Meet The Leaders Working To Fix Leelanau's Child Care Crisis
By Emily Tyra | July 14, 2021
Movers, shakers and difference-makers are working to fix the early childhood care crisis in Leelanau County. Families are facing a critical shortage of infant and toddler childcare, particularly in the wake of program closures in Northport, Suttons Bay, and Leland over the past two years. On the flipside, a glimmer of good news came for those with children ages three to five: The nonprofit Leelanau Children’s Center announced last week an increased capacity for the 2021/2022 school year, jumping from 30 to 42 students.
Several local committees are at work on the childcare challenge, attempting to incentivize the development of an increased provider base and working with state representatives to improve support for families and providers. The Leelanau Ticker checked in with a handful of those closest to the initiatives. Here they share what solutions are here now — and on the horizon — for Leelanau families and what those may mean for the community overall.
Heidi Kruse, Leelanau Early Childhood Development Commission (LECDC); Leelanau Peninsula Economic Foundation (LPEF) Early Childhood Committee; Infant Toddler Collaborative Review Group; Executive Director of Leelanau Children’s Center
Biggest need in the county? Infant toddler care is right up there! [In February 2021], we had to eliminate our toddler program [at Leelanau Children’s Center] because it was too costly. State mandated staffing regulations for centers make the cost of providing services much higher than the revenue produced through tuition. Programs are going underwater. But just because we got out of that business does not mean we are not passionate about solving this.
Any steps forward? So many positive things are happening around early childhood in Leelanau County. One of the big things is that we [LECDC] are applying for a $300K grant from the Early Childhood Innovation Commission for our Infant Toddler Collaborative. The grant will provide, in part, startup funds for providers to create their own home-based childcare business.
This grant is significant, but even if we don’t get it, we’d like a way to provide funds for those providers to pay for things like fingerprinting, modifications to their home, all the cumbersome requirements to get licensing. Then we can help provide the quality piece: through mentors and helpers from the Leelanau Children’s Center, and a shared services network for things on the back end — like billing — for a small fee. LECDC is actively recruiting potential home care providers in the county.
Numbers or stats that might surprise readers? The lack of quality childcare was listed as a top three concern of Leelanau business owners in a countywide survey conducted by the Leelanau Peninsula Economic Foundation (LPEF), right behind affordable housing and sufficient quality workforce. And they are all interconnected. We can’t get people back to work if there is not affordable childcare. Another: it can take up to $10,000 to start a home-based childcare business. Providers need seed money that’s not coming from their own checking accounts. Especially when, ultimately, they aren’t making huge amounts of money.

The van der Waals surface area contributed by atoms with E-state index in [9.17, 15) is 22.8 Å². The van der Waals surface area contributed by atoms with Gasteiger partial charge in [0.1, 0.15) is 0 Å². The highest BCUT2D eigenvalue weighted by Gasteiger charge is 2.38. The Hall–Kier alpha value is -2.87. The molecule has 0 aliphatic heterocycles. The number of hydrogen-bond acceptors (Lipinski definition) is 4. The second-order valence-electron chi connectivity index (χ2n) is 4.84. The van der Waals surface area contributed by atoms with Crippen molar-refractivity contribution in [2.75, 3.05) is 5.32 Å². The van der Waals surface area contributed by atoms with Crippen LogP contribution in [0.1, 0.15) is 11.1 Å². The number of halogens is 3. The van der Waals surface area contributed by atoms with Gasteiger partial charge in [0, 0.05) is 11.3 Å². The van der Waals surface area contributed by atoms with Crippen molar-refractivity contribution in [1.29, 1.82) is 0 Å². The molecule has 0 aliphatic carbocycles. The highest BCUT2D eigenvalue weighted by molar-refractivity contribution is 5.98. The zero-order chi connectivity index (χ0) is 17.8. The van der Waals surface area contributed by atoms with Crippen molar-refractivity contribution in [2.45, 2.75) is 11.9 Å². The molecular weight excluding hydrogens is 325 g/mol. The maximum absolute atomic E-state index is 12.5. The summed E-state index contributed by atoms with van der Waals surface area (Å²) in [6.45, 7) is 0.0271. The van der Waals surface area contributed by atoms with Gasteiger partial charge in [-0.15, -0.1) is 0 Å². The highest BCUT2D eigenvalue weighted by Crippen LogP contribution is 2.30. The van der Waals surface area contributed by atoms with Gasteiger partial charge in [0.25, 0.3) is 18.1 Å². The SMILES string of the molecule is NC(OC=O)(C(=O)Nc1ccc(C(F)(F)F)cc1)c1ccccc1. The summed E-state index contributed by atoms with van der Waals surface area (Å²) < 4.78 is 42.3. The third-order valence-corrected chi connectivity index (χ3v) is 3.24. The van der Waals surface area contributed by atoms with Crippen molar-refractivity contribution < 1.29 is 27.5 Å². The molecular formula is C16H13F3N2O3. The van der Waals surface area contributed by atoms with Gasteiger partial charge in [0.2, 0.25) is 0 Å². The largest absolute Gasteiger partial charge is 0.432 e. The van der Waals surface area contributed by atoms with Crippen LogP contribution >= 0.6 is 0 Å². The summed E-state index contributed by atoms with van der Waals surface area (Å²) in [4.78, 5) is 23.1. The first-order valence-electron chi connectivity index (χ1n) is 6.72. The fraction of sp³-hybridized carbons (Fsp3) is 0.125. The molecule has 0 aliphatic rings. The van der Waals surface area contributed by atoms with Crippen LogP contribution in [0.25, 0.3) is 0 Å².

What would be a game-changer? Including businesses as part of the solution, and to recognize them for that. One idea is for an existing business nonprofit, such as the LPEF, to help create a program designed for businesses to fund — in part or full — care for their workers’ as well as the communities’ children. Also, we find out about the $300K Infant Toddler Collaborative grant September 15, but we’d also like to also create a channel for businesses to donate seed money for those starting a home care business in the county. I believe strongly that businesses, if they want to help create a brighter future for families and county business — if they want servers and to be open for lunch; or to not be closed two days a week — they must step up to help subsidize all childcare in the county.
Sue Miller, League of Women Voters Leelanau County Early Childhood Needs and Service Committee Chair; Early Childhood Legislative Interest Group Chair; Infant Toddler Collaborative Review Group Member
Any recent triumphs? [After the passage of the hotly debated 2019 Leelanau Early Childhood millage] starting to deliver services as the pandemic began was a challenge for the Parenting Communities community service workers. However, they figured out how to connect with families virtually, via Zoom or phone, or with “porch visits” and began to assist in meeting their needs, including those related to the pandemic.